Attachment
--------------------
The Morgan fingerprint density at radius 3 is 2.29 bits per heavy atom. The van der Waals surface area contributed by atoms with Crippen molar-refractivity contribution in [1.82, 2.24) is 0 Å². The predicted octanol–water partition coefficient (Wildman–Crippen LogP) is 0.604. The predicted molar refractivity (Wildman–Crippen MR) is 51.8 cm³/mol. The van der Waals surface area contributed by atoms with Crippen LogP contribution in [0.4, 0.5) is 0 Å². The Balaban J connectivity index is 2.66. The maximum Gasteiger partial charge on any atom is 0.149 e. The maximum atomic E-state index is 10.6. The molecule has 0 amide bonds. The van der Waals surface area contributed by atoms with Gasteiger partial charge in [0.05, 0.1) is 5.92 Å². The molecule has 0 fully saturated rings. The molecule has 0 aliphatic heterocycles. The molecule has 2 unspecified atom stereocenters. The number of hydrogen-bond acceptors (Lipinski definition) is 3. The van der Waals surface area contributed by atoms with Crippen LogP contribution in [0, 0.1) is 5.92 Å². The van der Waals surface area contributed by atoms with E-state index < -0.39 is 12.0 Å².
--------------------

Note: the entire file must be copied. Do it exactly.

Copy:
The Morgan fingerprint density at radius 3 is 2.29 bits per heavy atom. The van der Waals surface area contributed by atoms with Crippen molar-refractivity contribution in [1.82, 2.24) is 0 Å². The predicted octanol–water partition coefficient (Wildman–Crippen LogP) is 0.604. The predicted molar refractivity (Wildman–Crippen MR) is 51.8 cm³/mol. The van der Waals surface area contributed by atoms with Crippen LogP contribution in [0.4, 0.5) is 0 Å². The Balaban J connectivity index is 2.66. The maximum Gasteiger partial charge on any atom is 0.149 e. The maximum atomic E-state index is 10.6. The molecule has 0 amide bonds. The van der Waals surface area contributed by atoms with Gasteiger partial charge in [0.05, 0.1) is 5.92 Å². The molecule has 0 fully saturated rings. The molecule has 0 aliphatic heterocycles. The molecule has 2 unspecified atom stereocenters. The number of hydrogen-bond acceptors (Lipinski definition) is 3. The van der Waals surface area contributed by atoms with Crippen LogP contribution in [0, 0.1) is 5.92 Å². The van der Waals surface area contributed by atoms with E-state index < -0.39 is 12.0 Å².